|Golem Studios Ceramic Pendant|
So how do you go about deciding on a color palette? The easiest way is to take whatever your focal bead is, and coordinate around it. For instance, if you are making a necklace around a gorgeous Golem Studios pendant, then look at what colors are present in the pendant itself and use those colors in your design. You can use red Toho seed beads, blue Czech glass beads, etc. Even if your focal is a solid color, use that solid color as your starting point and build around it.
|Swarovski Color Carousel|
If you are a fan of Swarovski Crystal, there is a great tool at your disposal: the Swarovski Color Carousel. Choose your main color, and this color wheel will automatically generate harmonious colors, contrasting colors, even the appropriate pearl color. As an example, I chose Siam as my main color and was then told that Ruby, Burgundy, and Garnet are harmonious colors. Erinite and Emerald are contrasting colors to Siam, and the appropriate pearl is Crystal Burgundy. Even if you are not using Swarovski Elements, you can use this tool to generate beautiful color stories.
|Sample Color Palette|
Other websites to check out include Kuler.adobe.com and Colourlovers.com. Both of these sites are free and offer thousands of color palettes for you to look through. The palettes have been sorted by theme, popularity, etc. so you can quickly narrow down your selections. There are so many choices in just these two sites alone, you will surely be inspired by a color scheme.
|© Design Seeds|
A third website to check out is Design Seeds. This site takes a photograph, picks out all the colors from it, and gives you a handy color swatch palette to work off of. Seeing the colors in the photograph is really inspiring and gives you a better idea of how they will work together. Once you have chosen your colors, you can then purchase beads to match. When picking out the beads, I like to have a separate browser window open with the color palette displayed so that I can easily see if the beads I am considering match my color scheme.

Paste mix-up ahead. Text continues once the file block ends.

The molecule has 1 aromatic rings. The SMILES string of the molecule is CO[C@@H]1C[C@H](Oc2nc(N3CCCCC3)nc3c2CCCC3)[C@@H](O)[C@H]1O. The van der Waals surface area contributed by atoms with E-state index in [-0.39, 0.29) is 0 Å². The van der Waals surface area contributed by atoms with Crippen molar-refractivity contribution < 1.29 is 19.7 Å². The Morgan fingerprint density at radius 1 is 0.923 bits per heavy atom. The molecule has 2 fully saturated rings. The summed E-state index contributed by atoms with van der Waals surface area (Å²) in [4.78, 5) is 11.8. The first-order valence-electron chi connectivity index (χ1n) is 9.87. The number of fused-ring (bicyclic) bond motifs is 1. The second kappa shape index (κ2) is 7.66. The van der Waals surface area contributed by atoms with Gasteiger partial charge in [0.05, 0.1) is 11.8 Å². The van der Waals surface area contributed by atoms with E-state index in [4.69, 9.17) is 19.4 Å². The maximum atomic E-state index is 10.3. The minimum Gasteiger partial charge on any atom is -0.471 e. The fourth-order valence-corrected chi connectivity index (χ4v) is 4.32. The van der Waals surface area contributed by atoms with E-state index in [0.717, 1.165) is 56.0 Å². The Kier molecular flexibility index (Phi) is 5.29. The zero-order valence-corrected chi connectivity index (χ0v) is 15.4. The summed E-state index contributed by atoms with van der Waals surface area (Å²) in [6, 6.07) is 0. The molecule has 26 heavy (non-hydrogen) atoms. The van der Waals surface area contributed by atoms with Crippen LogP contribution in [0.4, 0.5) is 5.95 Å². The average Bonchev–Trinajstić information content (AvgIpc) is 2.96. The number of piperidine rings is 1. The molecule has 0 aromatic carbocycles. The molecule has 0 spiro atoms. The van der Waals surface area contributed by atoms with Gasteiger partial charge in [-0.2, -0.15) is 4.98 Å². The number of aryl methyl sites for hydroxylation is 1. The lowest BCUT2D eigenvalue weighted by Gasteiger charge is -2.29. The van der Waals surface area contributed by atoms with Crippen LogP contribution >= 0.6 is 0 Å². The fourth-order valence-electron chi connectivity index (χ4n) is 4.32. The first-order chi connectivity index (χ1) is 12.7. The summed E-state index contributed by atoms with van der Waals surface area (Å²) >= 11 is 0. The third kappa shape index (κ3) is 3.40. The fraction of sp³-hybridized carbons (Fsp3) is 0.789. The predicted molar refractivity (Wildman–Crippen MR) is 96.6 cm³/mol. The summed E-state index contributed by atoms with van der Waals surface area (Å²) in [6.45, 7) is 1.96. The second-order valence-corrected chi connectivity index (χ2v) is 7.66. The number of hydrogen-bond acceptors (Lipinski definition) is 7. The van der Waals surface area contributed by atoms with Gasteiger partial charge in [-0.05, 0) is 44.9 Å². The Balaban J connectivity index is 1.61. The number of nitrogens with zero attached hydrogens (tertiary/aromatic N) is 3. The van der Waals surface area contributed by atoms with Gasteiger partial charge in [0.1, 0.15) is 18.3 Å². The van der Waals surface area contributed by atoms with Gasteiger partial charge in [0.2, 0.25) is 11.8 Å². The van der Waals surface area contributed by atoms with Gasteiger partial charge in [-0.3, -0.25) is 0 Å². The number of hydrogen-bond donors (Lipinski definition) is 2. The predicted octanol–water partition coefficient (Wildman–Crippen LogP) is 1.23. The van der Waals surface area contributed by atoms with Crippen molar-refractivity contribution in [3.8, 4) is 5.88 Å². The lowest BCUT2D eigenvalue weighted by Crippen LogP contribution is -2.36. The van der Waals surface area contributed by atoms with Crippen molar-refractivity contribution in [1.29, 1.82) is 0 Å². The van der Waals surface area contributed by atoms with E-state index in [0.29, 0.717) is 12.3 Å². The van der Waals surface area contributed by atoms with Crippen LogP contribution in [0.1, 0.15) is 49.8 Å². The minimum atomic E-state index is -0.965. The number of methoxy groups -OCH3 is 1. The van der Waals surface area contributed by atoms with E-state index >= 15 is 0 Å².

Another great way of arriving at a color scheme is to take a piece of fabric, scarf, shirt, or dress where you really like the colors and use those colors for your jewelry design. An added bonus is that if it is a piece of clothing you are working off of, and you know you look good in it, then you know your jewelry colors will look good on you too.
Finally, a tip I learned from a fellow crafter was to go to the paint store and pick up some paint chips. You can then use these to develop your color schemes. You might also find the free booklets offered at paint stores helpful too. These usually have “designer” schemes pre-arranged and you can pick out the one that appeals to you.
Hopefully these ideas and tips were helpful!